As companies continue to see big benefits from using robots on the factory floor, they are starting to invest in smarter, smaller, more collaborative robots for more delicate or complex operations. The following is a list of the top robot jobs that are currently emerging in factories.
1) Drilling and fastening
Manual drilling typically requires three steps, and can take even longer with exotic materials like titanium. Robots with sophisticated vision systems can perform drilling in a single pass, dramatically cutting labor costs and improving speed of production.
With more complex assemblies and tight tolerances, accurate inspections are a must, both in-process and for the final product. Robots equipped with cameras, laser scanners, and ultrasonic and metrology equipment can quickly inspect products and record the data.
Metal parts welding for assembly (for example, turbines) must be performed with precision. “When using exotic metals, such as titanium and nickel-alloys in motors, industrial robots are a must in order to do effective and accurate welds,” states Mathieu Bélanger-Barrette, a production engineer at Robotiq, a manufacturer of industrial robots.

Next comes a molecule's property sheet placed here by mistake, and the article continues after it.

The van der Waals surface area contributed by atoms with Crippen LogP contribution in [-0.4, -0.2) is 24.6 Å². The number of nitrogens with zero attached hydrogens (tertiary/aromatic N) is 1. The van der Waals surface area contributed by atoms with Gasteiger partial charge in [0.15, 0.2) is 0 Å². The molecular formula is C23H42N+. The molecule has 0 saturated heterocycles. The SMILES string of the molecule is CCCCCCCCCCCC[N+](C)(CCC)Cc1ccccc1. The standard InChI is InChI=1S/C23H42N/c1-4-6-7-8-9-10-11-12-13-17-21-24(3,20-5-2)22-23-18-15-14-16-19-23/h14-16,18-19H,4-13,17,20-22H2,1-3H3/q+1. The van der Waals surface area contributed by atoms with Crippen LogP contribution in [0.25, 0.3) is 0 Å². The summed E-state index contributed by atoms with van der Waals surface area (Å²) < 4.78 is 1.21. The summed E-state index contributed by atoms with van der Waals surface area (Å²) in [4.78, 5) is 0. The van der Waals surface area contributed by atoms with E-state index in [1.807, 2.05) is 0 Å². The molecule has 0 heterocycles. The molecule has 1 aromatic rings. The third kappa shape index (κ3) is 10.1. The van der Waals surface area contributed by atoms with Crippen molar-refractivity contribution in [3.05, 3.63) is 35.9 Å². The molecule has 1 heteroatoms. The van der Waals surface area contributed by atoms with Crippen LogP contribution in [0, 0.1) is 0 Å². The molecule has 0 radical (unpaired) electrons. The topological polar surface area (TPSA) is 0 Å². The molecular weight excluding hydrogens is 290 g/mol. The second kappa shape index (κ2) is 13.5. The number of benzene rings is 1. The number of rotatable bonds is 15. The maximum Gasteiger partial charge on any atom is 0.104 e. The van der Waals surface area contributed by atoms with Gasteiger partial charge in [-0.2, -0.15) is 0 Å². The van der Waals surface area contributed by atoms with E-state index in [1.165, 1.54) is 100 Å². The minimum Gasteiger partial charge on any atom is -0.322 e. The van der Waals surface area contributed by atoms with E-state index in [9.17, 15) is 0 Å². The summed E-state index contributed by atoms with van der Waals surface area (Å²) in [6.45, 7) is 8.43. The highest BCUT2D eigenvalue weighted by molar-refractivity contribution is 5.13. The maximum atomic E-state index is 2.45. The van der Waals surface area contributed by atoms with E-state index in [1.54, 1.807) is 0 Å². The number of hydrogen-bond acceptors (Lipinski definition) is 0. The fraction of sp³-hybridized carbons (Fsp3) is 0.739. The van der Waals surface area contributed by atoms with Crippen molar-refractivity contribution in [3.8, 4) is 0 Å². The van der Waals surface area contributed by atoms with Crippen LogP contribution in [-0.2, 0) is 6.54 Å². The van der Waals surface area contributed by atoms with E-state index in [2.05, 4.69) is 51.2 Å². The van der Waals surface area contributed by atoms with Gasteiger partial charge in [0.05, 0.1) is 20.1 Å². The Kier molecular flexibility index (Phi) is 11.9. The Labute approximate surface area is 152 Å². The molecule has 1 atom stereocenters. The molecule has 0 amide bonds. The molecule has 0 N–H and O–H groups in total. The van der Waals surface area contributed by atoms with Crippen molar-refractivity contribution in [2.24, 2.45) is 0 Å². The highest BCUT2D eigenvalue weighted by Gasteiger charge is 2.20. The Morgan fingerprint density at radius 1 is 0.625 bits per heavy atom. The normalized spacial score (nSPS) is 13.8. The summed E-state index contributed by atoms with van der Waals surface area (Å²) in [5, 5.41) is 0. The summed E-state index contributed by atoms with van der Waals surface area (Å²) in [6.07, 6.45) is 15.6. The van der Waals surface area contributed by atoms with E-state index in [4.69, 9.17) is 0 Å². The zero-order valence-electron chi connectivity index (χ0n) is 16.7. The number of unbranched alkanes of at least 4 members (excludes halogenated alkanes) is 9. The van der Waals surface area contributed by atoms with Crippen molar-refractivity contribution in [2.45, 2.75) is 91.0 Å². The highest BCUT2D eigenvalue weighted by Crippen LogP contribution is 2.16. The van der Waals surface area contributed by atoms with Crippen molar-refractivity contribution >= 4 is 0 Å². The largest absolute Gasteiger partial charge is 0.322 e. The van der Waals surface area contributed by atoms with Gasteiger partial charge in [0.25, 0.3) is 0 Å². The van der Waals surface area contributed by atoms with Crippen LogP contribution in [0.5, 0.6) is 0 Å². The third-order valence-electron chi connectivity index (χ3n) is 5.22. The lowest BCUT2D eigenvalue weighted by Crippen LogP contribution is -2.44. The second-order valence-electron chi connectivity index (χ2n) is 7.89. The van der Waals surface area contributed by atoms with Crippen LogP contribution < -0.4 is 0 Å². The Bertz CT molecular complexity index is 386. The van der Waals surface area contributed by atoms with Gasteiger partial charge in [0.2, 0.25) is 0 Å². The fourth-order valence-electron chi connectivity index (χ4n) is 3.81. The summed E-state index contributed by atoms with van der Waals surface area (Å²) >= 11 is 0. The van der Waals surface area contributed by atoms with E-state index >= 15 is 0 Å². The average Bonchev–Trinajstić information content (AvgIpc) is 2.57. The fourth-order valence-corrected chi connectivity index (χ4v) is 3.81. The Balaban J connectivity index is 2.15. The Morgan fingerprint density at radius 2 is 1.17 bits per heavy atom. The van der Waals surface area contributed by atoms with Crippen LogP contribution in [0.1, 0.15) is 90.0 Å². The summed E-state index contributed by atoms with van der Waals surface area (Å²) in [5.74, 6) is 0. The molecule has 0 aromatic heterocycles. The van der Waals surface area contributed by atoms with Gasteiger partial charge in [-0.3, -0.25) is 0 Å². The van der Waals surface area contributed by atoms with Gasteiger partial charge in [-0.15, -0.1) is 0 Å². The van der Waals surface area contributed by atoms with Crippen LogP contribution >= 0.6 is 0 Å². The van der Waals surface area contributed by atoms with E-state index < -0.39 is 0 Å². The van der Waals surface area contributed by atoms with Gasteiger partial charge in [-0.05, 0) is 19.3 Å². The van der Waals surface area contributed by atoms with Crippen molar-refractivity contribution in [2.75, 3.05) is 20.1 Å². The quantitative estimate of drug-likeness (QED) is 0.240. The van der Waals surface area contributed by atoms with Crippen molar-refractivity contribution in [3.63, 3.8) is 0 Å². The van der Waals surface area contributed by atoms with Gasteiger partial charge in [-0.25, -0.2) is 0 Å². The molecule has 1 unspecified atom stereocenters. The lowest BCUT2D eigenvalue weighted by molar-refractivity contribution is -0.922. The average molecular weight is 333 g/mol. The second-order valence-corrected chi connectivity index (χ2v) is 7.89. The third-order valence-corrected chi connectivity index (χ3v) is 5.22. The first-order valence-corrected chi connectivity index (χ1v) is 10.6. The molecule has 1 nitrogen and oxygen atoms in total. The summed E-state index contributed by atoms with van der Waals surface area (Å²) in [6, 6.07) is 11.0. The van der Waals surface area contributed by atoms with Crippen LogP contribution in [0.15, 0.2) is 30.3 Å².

4) Painting and sealing
Applying sealant, paint, or other coatings on large fuselage or framing parts is difficult for a manual operator, because of the size of the parts. “By putting robotic arms on rails, working cells can cover distances from 30 to 40 feet, several stories high,” says Bélanger-Barrette. Since painting robots are equipped with flowmeters, industrial painting robots can apply material without leaving behind drips, inconsistencies, or overspray.
5) Collaborative assembly
Advances in artificial intelligence, computer vision, microelectromechanical systems sensors, and semiconductor technologies have enabled industrial and service robots to work alongside humans to help assemble products across a wide range of industries, from aircraft engines to delicate electronics. These robots can almost be the boss, with their vision systems and other sensors, they can “see” if their human partners are assembling products correctly.
>> Read more by Mark Crawford, ASME.org, March 2017